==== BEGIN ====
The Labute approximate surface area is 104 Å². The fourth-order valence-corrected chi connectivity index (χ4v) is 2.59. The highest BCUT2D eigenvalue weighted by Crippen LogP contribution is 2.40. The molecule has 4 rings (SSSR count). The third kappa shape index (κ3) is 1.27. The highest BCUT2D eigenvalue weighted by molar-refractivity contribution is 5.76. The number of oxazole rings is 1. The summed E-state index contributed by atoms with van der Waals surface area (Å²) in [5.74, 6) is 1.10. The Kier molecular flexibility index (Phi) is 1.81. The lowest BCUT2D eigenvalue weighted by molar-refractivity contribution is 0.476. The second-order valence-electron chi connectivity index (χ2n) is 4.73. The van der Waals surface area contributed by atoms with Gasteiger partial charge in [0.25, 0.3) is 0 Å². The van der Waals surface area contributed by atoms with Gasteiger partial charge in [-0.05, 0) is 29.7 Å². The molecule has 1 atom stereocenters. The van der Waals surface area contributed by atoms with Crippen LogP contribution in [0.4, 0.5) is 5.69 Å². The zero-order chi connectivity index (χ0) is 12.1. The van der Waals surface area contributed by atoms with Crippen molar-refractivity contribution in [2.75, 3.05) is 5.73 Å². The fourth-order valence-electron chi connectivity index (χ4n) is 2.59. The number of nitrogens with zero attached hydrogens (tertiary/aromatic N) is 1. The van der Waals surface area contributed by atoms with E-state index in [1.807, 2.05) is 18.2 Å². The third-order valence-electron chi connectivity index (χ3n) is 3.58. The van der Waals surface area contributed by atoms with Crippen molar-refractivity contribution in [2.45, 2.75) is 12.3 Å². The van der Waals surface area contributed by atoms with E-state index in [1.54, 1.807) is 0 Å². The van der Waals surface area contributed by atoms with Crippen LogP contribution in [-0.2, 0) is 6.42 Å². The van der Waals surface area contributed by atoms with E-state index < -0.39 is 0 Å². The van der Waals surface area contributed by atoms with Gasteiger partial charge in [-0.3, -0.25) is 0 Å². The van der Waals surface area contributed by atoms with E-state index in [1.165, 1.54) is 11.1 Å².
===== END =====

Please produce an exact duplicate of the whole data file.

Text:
The Labute approximate surface area is 104 Å². The fourth-order valence-corrected chi connectivity index (χ4v) is 2.59. The highest BCUT2D eigenvalue weighted by Crippen LogP contribution is 2.40. The molecule has 4 rings (SSSR count). The third kappa shape index (κ3) is 1.27. The highest BCUT2D eigenvalue weighted by molar-refractivity contribution is 5.76. The number of oxazole rings is 1. The summed E-state index contributed by atoms with van der Waals surface area (Å²) in [5.74, 6) is 1.10. The Kier molecular flexibility index (Phi) is 1.81. The lowest BCUT2D eigenvalue weighted by molar-refractivity contribution is 0.476. The second-order valence-electron chi connectivity index (χ2n) is 4.73. The van der Waals surface area contributed by atoms with Gasteiger partial charge in [0.25, 0.3) is 0 Å². The van der Waals surface area contributed by atoms with Gasteiger partial charge in [-0.05, 0) is 29.7 Å². The molecule has 1 atom stereocenters. The van der Waals surface area contributed by atoms with Crippen LogP contribution in [0.4, 0.5) is 5.69 Å². The zero-order chi connectivity index (χ0) is 12.1. The van der Waals surface area contributed by atoms with Crippen molar-refractivity contribution in [2.75, 3.05) is 5.73 Å². The fourth-order valence-electron chi connectivity index (χ4n) is 2.59. The number of nitrogens with zero attached hydrogens (tertiary/aromatic N) is 1. The van der Waals surface area contributed by atoms with E-state index in [1.807, 2.05) is 18.2 Å². The third-order valence-electron chi connectivity index (χ3n) is 3.58. The van der Waals surface area contributed by atoms with Crippen molar-refractivity contribution in [2.45, 2.75) is 12.3 Å². The van der Waals surface area contributed by atoms with E-state index in [1.54, 1.807) is 0 Å². The van der Waals surface area contributed by atoms with Crippen LogP contribution in [-0.2, 0) is 6.42 Å². The van der Waals surface area contributed by atoms with E-state index < -0.39 is 0 Å². The van der Waals surface area contributed by atoms with Gasteiger partial charge in [-0.3, -0.25) is 0 Å². The van der Waals surface area contributed by atoms with E-state index in [1.165, 1.54) is 11.1 Å².